Static GLM fit for survival models

Function used to get design matrix and weights for a static fit for survivals models where observations are binned into intervals

get_survival_case_weights_and_data(formula, data, by, max_T, id, init_weights,
  risk_obj, use_weights = T, is_for_discrete_model = T, c_outcome = "Y",
  c_weights = "weights", c_end_t = "t")

coxph like formula with Surv(tstart, tstop, event) on the left hand site of ~


Data frame or environment containing the outcome and co-variates


Length of each intervals that cases are binned into


The end time of the last bin


The id for each row in data. This is important when variables are time varying


Weights for the rows data. Useful with skewed sampling and will be used when computing the final weights


A pre-computed result from a get_risk_obj. Will be used to skip some computations


TRUE if weights should be used. See details


TRUE if the model is for a discrete hazard model like the logistic model. Affects how deaths are included when individuals have time varying coefficients

c_outcome, c_weights, c_end_t

Alternative names to use for the added columns described in the return section. Useful if you already have a column named Y, t or weights


This function is used to get the data frame for e.g. a glm fit that is comparable to a ddhazard fit in the sense that it is a static version. For example, say that we bin our time periods into (0,1], (1,2] and (2,3]. Next, consider an individual who dies at time 2.5. He should be a control in the the first two bins and should be a case in the last bin. Thus the rows in the final data frame for this individual is c(Y = 1, ..., weights = 1) and c(Y = 0, ..., weights = 2) where Y is the outcome, ... is the co-variates and weights is the weights for the regression. Consider another individual who does not die and we observe him for all three periods. Thus, he will yield one row with c(Y = 0, ..., weights = 3)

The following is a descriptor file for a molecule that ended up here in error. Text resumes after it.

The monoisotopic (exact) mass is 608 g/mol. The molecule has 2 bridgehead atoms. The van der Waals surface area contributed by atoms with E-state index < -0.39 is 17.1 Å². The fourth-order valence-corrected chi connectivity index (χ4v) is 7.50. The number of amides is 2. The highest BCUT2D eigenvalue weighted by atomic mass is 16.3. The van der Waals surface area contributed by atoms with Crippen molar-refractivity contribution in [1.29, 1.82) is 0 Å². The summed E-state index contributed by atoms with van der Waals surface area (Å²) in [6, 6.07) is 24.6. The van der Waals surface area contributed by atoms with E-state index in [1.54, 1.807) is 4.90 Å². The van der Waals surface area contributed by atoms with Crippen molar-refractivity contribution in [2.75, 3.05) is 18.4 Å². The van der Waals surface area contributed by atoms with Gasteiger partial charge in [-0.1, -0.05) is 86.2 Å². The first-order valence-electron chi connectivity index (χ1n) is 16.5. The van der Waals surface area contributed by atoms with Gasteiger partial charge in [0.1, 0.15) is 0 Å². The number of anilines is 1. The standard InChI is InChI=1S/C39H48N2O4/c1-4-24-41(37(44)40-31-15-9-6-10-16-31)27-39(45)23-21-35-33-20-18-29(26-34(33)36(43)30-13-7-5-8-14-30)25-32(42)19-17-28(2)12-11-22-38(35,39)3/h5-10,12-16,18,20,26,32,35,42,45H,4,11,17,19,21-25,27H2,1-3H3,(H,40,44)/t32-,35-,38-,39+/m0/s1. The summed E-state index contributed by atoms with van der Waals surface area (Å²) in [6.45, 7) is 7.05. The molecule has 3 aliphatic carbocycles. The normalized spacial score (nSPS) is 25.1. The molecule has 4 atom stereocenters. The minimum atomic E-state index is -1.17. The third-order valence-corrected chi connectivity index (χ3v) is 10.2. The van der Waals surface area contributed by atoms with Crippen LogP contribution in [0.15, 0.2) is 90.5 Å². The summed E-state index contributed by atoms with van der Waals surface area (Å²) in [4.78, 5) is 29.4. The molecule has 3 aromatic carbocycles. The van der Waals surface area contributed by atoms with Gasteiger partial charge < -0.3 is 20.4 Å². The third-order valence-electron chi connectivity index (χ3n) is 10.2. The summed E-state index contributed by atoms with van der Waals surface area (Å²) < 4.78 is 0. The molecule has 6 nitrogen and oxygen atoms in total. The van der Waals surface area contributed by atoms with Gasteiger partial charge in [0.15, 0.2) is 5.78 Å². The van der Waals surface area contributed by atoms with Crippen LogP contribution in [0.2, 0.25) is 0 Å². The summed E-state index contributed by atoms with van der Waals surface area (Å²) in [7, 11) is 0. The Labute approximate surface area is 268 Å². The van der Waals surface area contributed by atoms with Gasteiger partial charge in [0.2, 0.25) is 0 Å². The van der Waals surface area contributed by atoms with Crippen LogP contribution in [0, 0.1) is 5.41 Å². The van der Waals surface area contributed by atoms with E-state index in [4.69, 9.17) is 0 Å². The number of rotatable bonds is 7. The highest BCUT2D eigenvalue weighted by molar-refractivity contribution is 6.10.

This function use similar logic as the ddhazard for individuals with time varying co-variates (see the vignette "ddhazard" for details)

If use_weights = FALSE then the two individuals will yield three rows each. The first individual will have c(Y = 0, t = 1, ..., weights = 1), c(Y = 0, t = 2, ..., weights = 1), c(Y = 1, t = 3, ..., weights = 1) while the latter will have three rows c(Y = 0, t = 1, ..., weights = 1), c(Y = 0, t = 2, ..., weights = 1), c(Y = 0, t = 3, ..., weights = 1). This kind of data frame is useful if you want to make a fit with e.g. gam function in the mgcv package as described en Tutz et. al (2016) (see reference)


Returns a data frame with the design matrix from the formula where the following is added (column names will differ if you specified them): column Y for the binary outcome, column weights for weights of each row and additional rows if applicable. A column t is added for the stop time of the bin if use_weights = FALSE


Tutz, Gerhard, and Matthias Schmid. Nonparametric Modeling and Smooth Effects. Modeling Discrete Time-to-Event Data. Springer International Publishing, 2016. 105-127.

See Also

ddhazard, static_glm

  • get_survival_case_weights_and_data
Documentation reproduced from package dynamichazard, version 0.3.1, License: GPL-2

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